A literary trope in a story is like a cliché with impunity. It’s a recognizable convention, but if the author knows what to do, it can be used to great effect. Any writer looking for ways to add useful details and situations to a narrative will find tropes helpful. As such, this series of posts analyzes the endless well of information that is TVTropes.org (from a literary perspective).
TV Tropes defines the trope as follows:
It appears that a reveal is being set up… but there’s no reveal in the end.
Can be either frustrating or hilarious, depending on how badly the viewer wants the reveal, and how far the viewer was strung along expecting it.
This can be a fun trope to employ. It can also be deadly. I believe that The Simpsons does this best with its consistent “unreveal” of the actual location of Springfield, USA. Though some people wrongly suggest that Matt Groening recently revealed the actual location of Homer’s Springfield (he only revealed the inspiration for the name), the truth is that the show has consistently refused to tell us what state the Simpson family lives in.
The reason why this ends up being so memorable is because it doesn’t matter. The location of Springfield would be entirely insignificant if it was revealed to be a specific state; it’s the constant refusal to confirm the state that makes it funny. Contrast this with something like Lost in Translation, with its famous unreveal of the whisper-in-the-ear statement and you see where this trope can be annoying. I hate that ear whisper ending. But it’s up to the viewer to decide and contemplate! No it’s not: bite me, Sofia Coppola. It’s pretentious and grating. Community recently highlighted this trope when Troy prepares to leave the group for good and farewells Abed with a similarly unvoiced whisper in the ear moment. Abed then tells us exactly what he said: something to the effect of ‘I know you hate when this happens in movies, so I won’t do it.”
Why You Need “The Unreveal”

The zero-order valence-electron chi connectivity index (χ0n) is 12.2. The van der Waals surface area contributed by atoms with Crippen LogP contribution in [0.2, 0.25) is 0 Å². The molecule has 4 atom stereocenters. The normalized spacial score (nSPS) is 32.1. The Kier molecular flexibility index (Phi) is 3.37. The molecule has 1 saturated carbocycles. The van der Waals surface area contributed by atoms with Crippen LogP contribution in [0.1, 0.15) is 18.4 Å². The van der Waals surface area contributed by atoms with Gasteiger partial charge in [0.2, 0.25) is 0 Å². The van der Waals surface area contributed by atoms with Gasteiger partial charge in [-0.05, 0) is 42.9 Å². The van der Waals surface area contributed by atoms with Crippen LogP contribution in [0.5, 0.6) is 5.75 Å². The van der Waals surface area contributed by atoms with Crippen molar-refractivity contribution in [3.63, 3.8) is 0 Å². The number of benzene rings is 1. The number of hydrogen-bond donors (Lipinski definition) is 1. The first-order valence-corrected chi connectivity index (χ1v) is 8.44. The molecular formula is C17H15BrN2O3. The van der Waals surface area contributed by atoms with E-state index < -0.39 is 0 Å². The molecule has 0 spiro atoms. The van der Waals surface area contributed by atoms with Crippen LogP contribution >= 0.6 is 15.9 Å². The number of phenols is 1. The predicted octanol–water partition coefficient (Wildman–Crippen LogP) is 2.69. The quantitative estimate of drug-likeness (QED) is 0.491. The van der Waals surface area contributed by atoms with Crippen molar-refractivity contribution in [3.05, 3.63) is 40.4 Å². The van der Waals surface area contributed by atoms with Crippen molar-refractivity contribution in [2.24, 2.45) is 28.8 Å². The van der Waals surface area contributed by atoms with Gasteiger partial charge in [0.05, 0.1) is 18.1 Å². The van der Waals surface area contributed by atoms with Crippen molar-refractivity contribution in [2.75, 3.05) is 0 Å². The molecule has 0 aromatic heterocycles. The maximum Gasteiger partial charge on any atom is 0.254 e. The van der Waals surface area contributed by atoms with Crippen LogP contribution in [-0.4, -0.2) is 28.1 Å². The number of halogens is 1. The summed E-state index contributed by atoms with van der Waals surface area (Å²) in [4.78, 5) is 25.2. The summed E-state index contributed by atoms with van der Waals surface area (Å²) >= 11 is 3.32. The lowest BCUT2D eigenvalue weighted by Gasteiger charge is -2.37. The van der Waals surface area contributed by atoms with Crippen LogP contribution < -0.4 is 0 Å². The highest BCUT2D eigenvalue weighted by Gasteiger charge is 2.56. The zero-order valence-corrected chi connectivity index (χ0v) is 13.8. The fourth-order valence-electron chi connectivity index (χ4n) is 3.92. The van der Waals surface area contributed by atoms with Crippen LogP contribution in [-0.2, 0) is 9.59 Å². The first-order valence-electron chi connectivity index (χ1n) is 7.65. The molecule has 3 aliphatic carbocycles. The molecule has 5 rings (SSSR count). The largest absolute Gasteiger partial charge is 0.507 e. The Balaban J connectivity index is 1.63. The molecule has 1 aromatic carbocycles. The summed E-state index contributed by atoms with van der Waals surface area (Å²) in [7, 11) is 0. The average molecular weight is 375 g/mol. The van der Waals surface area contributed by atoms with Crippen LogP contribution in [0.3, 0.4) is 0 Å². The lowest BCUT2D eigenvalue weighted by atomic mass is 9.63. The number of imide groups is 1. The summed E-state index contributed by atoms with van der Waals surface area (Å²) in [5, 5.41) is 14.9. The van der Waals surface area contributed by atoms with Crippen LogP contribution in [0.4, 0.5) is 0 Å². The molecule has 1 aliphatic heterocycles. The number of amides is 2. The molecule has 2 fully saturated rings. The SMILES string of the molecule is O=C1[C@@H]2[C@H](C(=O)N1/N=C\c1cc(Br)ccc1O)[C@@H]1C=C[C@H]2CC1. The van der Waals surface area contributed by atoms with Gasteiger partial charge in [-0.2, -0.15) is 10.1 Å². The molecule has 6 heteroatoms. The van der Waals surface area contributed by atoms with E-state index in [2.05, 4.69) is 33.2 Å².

Your greatest power as the storyteller is that you have and the reader has not.
Never let the reader forget this. If readers think they have what you have (the secrets to what happens next) then they have power over your story that you do not want them to have. Then you are weak.
The unreveal allows you to play with this unholy power. It says, I know you want what I have but I won’t give it to you because I can do that and it’s fun to make you squirm. If it’s done with something as insignificant as the location of Springfield, it can be fun. If it’s done a la Lost in Translation and vital-ish information isn’t given out because ‘it’s more deep that way’ then it’s an abuse of your power.
Play with what the reader can and can’t know. This will make them feel more rewarded when they get what they can have and keep them reading for what they never will get.
How to Make Sure this Literary Trope Doesn’t Become a Cliche
A few guidelines:
- Don’t Wilson It: The unreveal of Wilson’s face in Home Improvement is a classic example of this cliche, but it was so overused (every single episode) that it lost its charm after a while. When they finally did reveal Wilson’s face, it wasn’t worth it. Keep this as something that your astute readers will pick up on but isn’t so in the foreground that every reader can see what you’re doing.
- Use this for serious purposes only when the reader can infer–with reasonable accuracy–what the ‘reveal’ would just make obvious: Consider the greatest unreveal of all time–Iago’s motivation in Othello. At the end of the play, Iago steadfastly refuses to tell Othello (and the audience) why he does what he does. He ends up being entirely motiveless. Unlike Lost in Translation, Othello allows us any abundant array of resources for inferring Iago’s motivation. While we cannot ever answer the question fully, it’s excellent work debating all the finer points. Shakespeare makes us play detective rather than Scooby-dooing it. In the end, we may want to accept that he’s an agent of chaos. Someone who wants to watch the world burn. He may also be any number of things (in love with Othello, racist, etc.). The point is that we have a great deal of information to argue on about. This is a deadly serious unreveal and a deeply satisfying one–somehow.
As a good writer, you want to litter your story with repeated patterns and easter eggs. This is not just for mysteries; this is what makes reading and re-reading your work an experience. Having a repeated piece of information that you refuse to reveal to the reader is one of those things that isn’t absolutely essential but works to give your work an added punch. Try it out.
Who are some of your favorite “unreveals”?
- The Common Tongue
- Chekhov’s Gunman
- Mr. Exposition
- Cassandra Truth
- Bad Dreams
- One Dialogue, Two Conversations
- As You Know
- Laymen’s Terms
- Even Evil Has Standards
- Iconic Item